Description: The projected service life of weapons in the US nuclear stockpile will exceed the original design life of their critical components. Interim metrics are needed to describe weapon states for use in simulation models of the nuclear weapons complex. The authors present an approach to this problem based upon the theory of approximate reasoning (AR) that allows meaningful assessments to be made in an environment where reliability models are incomplete. AR models are designed to emulate the inference process used by subject matter experts. The emulation is based upon a formal logic structure that relates evidence about components. This evidence is translated using natural language expressions into linguistic variables that describe membership in fuzzy sets. The authors introduce a metric that measures the acceptability of a weapon to nuclear deterrence planners. Implication rule bases are used to draw a series of forward chaining inferences about the acceptability of components, subsystems and individual weapons. They describe each component in the AR model in some detail and illustrate its behavior with a small example. The integration of the acceptability metric into a prototype model to simulate the weapons complex is also described.
Date: December 1998
Creator: Eisenhawer, S. W.; Bott, T. F.; Helm, T. M. & Boerigter, S. T.
Partner: UNT Libraries Government Documents Department

Principles of As-Built Engineering

Description: As-Built Engineering is a product realization methodology founded on the notion that life-cycle engineering should be based on what is actually produced and not on what is nominally designed. As-Built Engineering is a way of thinking about the production realization process that enables customization in mass production environments. It questions the relevance of nominal based methods of engineering and the role that tolerancing plays in product realization. As-Built Engineering recognizes that there will always be errors associated with manufacturing that cannot be controlled and therefore need to be captured in order to fully characterize each individual product`s unique attributes. One benefit of As-Built Engineering is the ability to provide actual product information to designers and analysts enabling them to verify their assumptions using actual part and assembly data. Another benefit is the ability to optimize new and re-engineered assemblies.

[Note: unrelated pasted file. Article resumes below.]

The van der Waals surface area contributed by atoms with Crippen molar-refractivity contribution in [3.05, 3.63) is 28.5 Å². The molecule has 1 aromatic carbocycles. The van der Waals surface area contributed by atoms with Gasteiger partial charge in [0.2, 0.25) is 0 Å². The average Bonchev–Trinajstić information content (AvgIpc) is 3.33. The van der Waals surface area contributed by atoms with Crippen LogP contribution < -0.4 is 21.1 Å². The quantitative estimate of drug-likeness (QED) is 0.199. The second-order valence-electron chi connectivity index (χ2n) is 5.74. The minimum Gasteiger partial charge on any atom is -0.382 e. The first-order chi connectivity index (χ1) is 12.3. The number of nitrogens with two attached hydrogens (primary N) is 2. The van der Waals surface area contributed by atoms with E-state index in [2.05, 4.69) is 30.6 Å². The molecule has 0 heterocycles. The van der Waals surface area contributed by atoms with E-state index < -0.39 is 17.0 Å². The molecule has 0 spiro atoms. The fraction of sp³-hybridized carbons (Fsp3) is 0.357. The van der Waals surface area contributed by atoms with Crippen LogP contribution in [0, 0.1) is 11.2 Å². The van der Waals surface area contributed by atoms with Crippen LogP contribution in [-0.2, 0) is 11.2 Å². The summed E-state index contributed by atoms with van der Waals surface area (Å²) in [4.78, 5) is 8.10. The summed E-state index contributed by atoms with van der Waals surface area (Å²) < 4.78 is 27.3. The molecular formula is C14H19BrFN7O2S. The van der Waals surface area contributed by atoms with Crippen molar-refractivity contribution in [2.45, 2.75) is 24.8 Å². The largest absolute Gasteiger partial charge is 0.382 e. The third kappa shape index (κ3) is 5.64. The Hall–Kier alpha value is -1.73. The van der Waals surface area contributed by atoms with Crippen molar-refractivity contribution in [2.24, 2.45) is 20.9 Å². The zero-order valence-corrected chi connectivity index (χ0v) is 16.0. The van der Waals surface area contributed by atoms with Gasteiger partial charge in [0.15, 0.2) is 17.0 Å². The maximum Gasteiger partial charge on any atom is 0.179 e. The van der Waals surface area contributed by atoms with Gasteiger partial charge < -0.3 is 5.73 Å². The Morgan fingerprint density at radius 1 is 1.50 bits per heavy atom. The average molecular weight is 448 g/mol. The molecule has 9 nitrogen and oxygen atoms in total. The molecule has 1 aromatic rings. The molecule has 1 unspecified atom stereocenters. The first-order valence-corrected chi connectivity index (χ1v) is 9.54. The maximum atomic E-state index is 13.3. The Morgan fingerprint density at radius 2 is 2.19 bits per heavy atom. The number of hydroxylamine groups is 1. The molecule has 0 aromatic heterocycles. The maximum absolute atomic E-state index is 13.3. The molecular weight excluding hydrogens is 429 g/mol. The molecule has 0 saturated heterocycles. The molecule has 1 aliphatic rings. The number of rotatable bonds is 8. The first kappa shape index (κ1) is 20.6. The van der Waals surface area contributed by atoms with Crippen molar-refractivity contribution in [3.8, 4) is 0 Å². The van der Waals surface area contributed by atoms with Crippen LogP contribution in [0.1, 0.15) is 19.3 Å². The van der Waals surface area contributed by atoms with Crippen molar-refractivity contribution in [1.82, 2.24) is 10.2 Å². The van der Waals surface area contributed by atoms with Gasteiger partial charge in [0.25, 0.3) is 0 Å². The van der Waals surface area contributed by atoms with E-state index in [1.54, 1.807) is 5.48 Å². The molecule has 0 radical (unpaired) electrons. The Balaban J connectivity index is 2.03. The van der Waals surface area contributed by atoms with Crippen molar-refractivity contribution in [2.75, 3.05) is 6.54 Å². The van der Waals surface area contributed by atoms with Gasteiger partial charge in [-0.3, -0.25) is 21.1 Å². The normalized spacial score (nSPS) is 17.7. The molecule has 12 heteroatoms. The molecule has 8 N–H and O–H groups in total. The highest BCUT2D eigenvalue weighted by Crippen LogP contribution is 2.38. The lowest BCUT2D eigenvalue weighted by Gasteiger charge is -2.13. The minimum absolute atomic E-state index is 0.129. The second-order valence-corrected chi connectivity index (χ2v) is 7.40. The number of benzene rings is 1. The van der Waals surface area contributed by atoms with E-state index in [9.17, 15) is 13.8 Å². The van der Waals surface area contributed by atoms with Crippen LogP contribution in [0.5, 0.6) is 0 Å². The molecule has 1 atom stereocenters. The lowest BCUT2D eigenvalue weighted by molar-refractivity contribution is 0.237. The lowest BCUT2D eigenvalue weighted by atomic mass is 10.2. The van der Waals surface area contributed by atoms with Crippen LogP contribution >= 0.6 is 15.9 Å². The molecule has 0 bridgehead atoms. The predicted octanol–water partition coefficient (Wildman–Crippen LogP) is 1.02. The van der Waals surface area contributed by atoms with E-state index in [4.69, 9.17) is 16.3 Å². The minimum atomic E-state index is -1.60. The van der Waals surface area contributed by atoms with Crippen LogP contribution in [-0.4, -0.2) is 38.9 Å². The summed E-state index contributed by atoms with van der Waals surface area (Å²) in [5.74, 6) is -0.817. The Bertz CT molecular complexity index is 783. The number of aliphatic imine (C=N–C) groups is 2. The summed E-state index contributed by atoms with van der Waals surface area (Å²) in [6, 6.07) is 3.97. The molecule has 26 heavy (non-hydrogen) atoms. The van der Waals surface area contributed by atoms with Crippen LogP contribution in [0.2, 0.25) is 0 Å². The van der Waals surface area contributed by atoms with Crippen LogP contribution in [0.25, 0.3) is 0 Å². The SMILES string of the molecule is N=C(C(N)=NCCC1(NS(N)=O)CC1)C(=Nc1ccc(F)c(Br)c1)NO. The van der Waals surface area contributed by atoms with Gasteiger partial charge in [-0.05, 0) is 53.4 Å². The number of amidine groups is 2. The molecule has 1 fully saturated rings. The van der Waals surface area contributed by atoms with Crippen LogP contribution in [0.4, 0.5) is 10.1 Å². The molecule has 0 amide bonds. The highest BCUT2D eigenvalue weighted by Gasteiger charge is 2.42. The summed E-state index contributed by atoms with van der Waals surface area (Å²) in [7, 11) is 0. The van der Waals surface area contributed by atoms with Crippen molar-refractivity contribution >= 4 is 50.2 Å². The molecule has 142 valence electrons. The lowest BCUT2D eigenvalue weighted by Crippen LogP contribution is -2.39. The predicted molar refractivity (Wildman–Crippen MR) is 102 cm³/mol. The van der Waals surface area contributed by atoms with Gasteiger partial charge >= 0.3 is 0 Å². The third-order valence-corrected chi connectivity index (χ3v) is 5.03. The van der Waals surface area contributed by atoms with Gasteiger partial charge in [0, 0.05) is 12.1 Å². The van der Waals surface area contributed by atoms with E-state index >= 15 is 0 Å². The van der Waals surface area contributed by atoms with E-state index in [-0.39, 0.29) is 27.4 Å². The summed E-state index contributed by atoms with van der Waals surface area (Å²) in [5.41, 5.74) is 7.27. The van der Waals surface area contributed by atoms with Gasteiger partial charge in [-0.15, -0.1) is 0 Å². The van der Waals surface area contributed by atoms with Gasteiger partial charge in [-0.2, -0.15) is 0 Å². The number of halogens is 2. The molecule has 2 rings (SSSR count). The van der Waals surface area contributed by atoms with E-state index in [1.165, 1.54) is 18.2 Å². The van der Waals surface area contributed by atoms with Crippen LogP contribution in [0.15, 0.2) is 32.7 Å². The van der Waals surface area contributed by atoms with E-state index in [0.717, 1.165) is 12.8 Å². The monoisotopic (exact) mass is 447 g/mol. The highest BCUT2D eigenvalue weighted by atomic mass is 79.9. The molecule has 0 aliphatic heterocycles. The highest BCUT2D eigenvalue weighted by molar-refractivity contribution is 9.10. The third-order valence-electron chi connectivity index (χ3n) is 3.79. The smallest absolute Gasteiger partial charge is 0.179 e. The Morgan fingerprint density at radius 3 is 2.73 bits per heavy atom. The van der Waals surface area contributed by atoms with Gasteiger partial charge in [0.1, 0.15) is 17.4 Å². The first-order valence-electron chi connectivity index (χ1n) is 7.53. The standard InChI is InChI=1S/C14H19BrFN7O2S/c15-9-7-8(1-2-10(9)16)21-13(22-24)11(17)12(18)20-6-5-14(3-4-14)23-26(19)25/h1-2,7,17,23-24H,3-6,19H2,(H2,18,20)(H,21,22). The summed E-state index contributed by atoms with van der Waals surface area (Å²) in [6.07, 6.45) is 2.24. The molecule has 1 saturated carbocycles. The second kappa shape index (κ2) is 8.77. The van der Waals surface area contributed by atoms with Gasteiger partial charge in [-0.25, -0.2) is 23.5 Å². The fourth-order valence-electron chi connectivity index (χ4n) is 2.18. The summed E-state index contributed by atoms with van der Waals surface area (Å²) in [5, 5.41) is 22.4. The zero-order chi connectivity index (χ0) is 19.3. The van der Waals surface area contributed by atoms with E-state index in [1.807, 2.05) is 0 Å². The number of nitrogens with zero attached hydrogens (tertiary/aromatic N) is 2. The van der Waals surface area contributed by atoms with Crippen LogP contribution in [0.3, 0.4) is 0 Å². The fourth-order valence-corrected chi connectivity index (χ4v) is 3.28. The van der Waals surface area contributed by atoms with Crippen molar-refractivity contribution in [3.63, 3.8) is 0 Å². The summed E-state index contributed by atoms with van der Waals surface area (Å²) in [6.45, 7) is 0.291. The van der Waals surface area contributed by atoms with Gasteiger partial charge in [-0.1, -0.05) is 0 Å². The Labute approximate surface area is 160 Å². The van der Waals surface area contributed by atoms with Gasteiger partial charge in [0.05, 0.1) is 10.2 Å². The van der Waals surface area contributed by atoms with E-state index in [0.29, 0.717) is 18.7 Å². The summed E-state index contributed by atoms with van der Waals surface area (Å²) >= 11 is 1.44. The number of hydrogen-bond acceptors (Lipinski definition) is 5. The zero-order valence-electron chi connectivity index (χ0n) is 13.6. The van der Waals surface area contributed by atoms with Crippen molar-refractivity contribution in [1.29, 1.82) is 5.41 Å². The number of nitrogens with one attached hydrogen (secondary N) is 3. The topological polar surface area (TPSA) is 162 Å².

Date: November 1, 1996
Creator: Dolin, R.M. & Hefele, J.
Partner: UNT Libraries Government Documents Department

Double-shell tank remaining useful life estimates

Description: The existing 28 double-shell tanks (DSTS) at Hanford are currently planned to continue operation through the year 2028 when disposal schedules show removal of waste. This schedule will place the DSTs in a service life window of 4O to 60 years depending on tank construction date and actual retirement date. This paper examines corrosion- related life-limiting conditions of DSTs and reports the results of remaining useful life models developed for estimating remaining tank life. Three models based on controllable parameters such as temperature, chemistry, and relative humidity are presented for estimates to the year in which a particular DST may receive a breach in the primary tank due to pitting in the liquid or vapor region. Pitting is believed to be the life-limiting condition for DSTs,however, the region of the most aggressive pitting (vapor space or liquid) requires further investigation. The results of the models presented suggest none of the existing DSTs should fail by through-wall pitting until well beyond scheduled retrieval in 2028. The estimates of tank breach years (the year in which a tank may be expected to breach the primary tank wall) range from 2056 for pitting corrosion in the liquid region of tank 104-AW to beyond the next millennium for several tanks in the vapor region.
Date: December 2, 1996
Creator: Anantatmula, R. P.
Partner: UNT Libraries Government Documents Department

Methods for Predicting More Confident Lifetimes of Seals in Air Environments